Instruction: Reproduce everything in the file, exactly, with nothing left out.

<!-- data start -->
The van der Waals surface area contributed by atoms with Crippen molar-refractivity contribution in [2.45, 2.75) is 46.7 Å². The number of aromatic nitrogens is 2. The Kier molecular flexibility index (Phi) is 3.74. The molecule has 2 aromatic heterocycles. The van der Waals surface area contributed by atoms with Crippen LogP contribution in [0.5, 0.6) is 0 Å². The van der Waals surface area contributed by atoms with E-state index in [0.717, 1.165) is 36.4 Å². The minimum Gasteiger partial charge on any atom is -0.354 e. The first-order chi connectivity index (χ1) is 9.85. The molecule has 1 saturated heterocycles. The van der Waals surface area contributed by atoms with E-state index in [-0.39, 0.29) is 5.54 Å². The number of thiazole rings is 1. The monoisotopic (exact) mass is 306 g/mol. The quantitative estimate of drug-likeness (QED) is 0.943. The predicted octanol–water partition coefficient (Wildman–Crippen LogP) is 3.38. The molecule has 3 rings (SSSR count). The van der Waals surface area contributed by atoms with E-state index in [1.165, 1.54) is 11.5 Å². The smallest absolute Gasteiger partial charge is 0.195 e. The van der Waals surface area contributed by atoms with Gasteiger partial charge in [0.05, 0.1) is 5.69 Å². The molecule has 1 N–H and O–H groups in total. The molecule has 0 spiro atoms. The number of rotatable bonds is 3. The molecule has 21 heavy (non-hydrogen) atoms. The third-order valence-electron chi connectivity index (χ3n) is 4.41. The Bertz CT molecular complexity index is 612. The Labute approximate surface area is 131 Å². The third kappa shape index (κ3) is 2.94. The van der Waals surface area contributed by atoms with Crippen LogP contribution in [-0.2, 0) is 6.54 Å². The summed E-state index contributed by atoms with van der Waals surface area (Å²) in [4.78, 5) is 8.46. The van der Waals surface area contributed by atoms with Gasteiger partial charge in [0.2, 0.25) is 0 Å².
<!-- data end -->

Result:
The van der Waals surface area contributed by atoms with Crippen molar-refractivity contribution in [2.45, 2.75) is 46.7 Å². The number of aromatic nitrogens is 2. The Kier molecular flexibility index (Phi) is 3.74. The molecule has 2 aromatic heterocycles. The van der Waals surface area contributed by atoms with Crippen LogP contribution in [0.5, 0.6) is 0 Å². The van der Waals surface area contributed by atoms with E-state index in [0.717, 1.165) is 36.4 Å². The minimum Gasteiger partial charge on any atom is -0.354 e. The first-order chi connectivity index (χ1) is 9.85. The molecule has 1 saturated heterocycles. The van der Waals surface area contributed by atoms with E-state index in [-0.39, 0.29) is 5.54 Å². The number of thiazole rings is 1. The monoisotopic (exact) mass is 306 g/mol. The quantitative estimate of drug-likeness (QED) is 0.943. The predicted octanol–water partition coefficient (Wildman–Crippen LogP) is 3.38. The molecule has 3 rings (SSSR count). The van der Waals surface area contributed by atoms with E-state index in [1.165, 1.54) is 11.5 Å². The smallest absolute Gasteiger partial charge is 0.195 e. The van der Waals surface area contributed by atoms with Gasteiger partial charge in [0.05, 0.1) is 5.69 Å². The molecule has 1 N–H and O–H groups in total. The molecule has 0 spiro atoms. The number of rotatable bonds is 3. The molecule has 21 heavy (non-hydrogen) atoms. The third-order valence-electron chi connectivity index (χ3n) is 4.41. The Bertz CT molecular complexity index is 612. The Labute approximate surface area is 131 Å². The third kappa shape index (κ3) is 2.94. The van der Waals surface area contributed by atoms with Crippen LogP contribution in [-0.2, 0) is 6.54 Å². The summed E-state index contributed by atoms with van der Waals surface area (Å²) in [4.78, 5) is 8.46. The van der Waals surface area contributed by atoms with Gasteiger partial charge in [0.2, 0.25) is 0 Å².